- Have a documented offers process for transactions. Be able to send your policies to clients who need to know more about making offers prior to auction, multiple offer scenarios, boardroom auctions etc. Your whole team needs to be on board with this.
- Provide comparable sales. Regardless of your business’ philosophy on quoting, comparable sales are a great way to win the confidence of purchasers, and they should give a true indication of current market conditions.
- Be firm and earnest in your responses. Sometimes we cringe to speak plainly with clients – whether they’re vendors, buyers, tenants or landlords – tell them the facts as they are. They might blow up in the first instance, but your working relationship will be stronger in the long run.
3. Don’t be the office leech.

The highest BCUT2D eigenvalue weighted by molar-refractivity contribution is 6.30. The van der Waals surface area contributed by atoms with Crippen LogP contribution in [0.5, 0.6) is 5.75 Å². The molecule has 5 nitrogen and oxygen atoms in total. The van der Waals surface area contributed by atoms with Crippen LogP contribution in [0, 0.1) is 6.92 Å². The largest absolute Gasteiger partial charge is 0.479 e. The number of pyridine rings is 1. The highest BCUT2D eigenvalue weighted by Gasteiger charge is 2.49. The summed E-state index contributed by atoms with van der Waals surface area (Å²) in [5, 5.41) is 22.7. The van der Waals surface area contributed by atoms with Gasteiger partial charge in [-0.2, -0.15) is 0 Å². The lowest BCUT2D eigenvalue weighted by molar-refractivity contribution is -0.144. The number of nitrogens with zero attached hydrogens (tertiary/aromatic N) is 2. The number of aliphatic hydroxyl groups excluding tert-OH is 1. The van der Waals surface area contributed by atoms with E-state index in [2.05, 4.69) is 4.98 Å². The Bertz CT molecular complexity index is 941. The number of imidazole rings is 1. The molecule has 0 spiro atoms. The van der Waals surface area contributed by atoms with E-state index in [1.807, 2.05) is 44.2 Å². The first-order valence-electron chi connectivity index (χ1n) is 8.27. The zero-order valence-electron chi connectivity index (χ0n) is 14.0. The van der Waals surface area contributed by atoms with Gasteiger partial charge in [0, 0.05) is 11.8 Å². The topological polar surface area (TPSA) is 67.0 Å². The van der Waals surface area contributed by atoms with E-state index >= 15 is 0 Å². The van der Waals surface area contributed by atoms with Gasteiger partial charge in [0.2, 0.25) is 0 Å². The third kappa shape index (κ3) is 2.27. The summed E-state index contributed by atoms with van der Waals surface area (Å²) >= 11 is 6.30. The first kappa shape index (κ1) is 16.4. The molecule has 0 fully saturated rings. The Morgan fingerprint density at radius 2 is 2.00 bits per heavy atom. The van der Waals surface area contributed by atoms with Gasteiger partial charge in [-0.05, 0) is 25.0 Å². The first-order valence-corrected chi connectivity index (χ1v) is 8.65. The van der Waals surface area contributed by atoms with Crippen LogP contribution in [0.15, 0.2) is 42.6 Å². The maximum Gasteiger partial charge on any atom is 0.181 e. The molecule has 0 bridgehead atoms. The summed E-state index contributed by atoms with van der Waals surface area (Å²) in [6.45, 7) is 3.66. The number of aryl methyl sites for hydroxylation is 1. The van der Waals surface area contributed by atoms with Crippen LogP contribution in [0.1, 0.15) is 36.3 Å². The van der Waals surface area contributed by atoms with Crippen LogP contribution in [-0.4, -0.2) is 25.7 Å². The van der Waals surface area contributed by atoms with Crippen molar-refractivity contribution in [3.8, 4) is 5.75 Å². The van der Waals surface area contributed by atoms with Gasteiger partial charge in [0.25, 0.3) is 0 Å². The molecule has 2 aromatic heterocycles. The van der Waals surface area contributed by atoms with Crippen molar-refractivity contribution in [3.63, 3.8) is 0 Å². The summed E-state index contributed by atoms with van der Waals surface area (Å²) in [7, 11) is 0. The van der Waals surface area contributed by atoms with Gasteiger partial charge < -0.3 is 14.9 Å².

Are you the person who’s always selling properties out from beneath the listing agent? Are you focused on working buyers rather than bringing new business on? I’ve got some bad news for you. You’re a leech. If you do this just occasionally, or you’re learning to be an agent and getting a few sales under your belt, you’re OK. But if you’re being the creep who can’t list and exists by selling properties out from under listing agents, I’ve gotta say you’re a d*ck. Harden up with a long, cool glass of concrete-flavoured prospecting. #RealTalk
4. Don’t prospect like a d*ck.
‘Hi this is Jayden from XYZ Real Estate. Are you thinking of selling your property?’ ‘Hi is that Mrs Pana, erm, Popol, erm, Panapopoulos? It’s Cherie from ABC Property. Can I sell your house?’